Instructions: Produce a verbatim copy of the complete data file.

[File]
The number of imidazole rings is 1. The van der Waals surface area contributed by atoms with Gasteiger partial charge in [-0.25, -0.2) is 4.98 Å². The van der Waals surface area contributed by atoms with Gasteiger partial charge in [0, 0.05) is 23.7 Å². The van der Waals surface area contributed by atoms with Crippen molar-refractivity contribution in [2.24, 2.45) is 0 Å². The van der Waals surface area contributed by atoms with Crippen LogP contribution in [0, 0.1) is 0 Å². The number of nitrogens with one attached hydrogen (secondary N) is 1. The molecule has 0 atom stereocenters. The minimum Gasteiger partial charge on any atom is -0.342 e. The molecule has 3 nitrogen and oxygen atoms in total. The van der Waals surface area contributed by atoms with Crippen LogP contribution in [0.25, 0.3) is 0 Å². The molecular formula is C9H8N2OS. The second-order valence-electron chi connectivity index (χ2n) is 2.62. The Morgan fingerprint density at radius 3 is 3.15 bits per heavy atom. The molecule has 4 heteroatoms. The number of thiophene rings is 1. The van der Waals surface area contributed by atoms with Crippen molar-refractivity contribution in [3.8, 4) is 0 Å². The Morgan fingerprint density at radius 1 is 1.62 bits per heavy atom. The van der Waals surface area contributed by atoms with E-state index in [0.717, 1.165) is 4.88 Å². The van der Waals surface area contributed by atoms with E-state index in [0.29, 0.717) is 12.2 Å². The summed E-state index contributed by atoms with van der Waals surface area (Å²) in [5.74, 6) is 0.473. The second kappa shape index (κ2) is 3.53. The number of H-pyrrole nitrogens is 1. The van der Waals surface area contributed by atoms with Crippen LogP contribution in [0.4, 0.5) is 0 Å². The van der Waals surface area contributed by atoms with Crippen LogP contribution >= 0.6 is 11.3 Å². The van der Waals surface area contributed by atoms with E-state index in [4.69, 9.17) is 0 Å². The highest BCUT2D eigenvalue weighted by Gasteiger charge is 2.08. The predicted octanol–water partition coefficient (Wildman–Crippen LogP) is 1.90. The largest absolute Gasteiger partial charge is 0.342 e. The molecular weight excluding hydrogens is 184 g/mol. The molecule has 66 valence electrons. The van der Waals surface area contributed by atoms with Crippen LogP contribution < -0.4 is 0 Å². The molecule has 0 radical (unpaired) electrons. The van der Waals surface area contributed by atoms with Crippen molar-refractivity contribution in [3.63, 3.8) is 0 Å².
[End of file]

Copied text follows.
The number of imidazole rings is 1. The van der Waals surface area contributed by atoms with Gasteiger partial charge in [-0.25, -0.2) is 4.98 Å². The van der Waals surface area contributed by atoms with Gasteiger partial charge in [0, 0.05) is 23.7 Å². The van der Waals surface area contributed by atoms with Crippen molar-refractivity contribution in [2.24, 2.45) is 0 Å². The van der Waals surface area contributed by atoms with Crippen LogP contribution in [0, 0.1) is 0 Å². The number of nitrogens with one attached hydrogen (secondary N) is 1. The molecule has 0 atom stereocenters. The minimum Gasteiger partial charge on any atom is -0.342 e. The molecule has 3 nitrogen and oxygen atoms in total. The van der Waals surface area contributed by atoms with Crippen LogP contribution in [0.25, 0.3) is 0 Å². The molecular formula is C9H8N2OS. The second-order valence-electron chi connectivity index (χ2n) is 2.62. The Morgan fingerprint density at radius 3 is 3.15 bits per heavy atom. The molecule has 4 heteroatoms. The number of thiophene rings is 1. The van der Waals surface area contributed by atoms with Crippen molar-refractivity contribution in [3.8, 4) is 0 Å². The Morgan fingerprint density at radius 1 is 1.62 bits per heavy atom. The van der Waals surface area contributed by atoms with E-state index in [0.717, 1.165) is 4.88 Å². The van der Waals surface area contributed by atoms with E-state index in [0.29, 0.717) is 12.2 Å². The summed E-state index contributed by atoms with van der Waals surface area (Å²) in [5.74, 6) is 0.473. The second kappa shape index (κ2) is 3.53. The number of H-pyrrole nitrogens is 1. The van der Waals surface area contributed by atoms with Crippen LogP contribution in [0.4, 0.5) is 0 Å². The van der Waals surface area contributed by atoms with Crippen LogP contribution >= 0.6 is 11.3 Å². The van der Waals surface area contributed by atoms with E-state index in [4.69, 9.17) is 0 Å². The highest BCUT2D eigenvalue weighted by Gasteiger charge is 2.08. The predicted octanol–water partition coefficient (Wildman–Crippen LogP) is 1.90. The largest absolute Gasteiger partial charge is 0.342 e. The molecular weight excluding hydrogens is 184 g/mol. The molecule has 66 valence electrons. The van der Waals surface area contributed by atoms with Crippen LogP contribution < -0.4 is 0 Å². The molecule has 0 radical (unpaired) electrons. The van der Waals surface area contributed by atoms with Crippen molar-refractivity contribution in [3.63, 3.8) is 0 Å².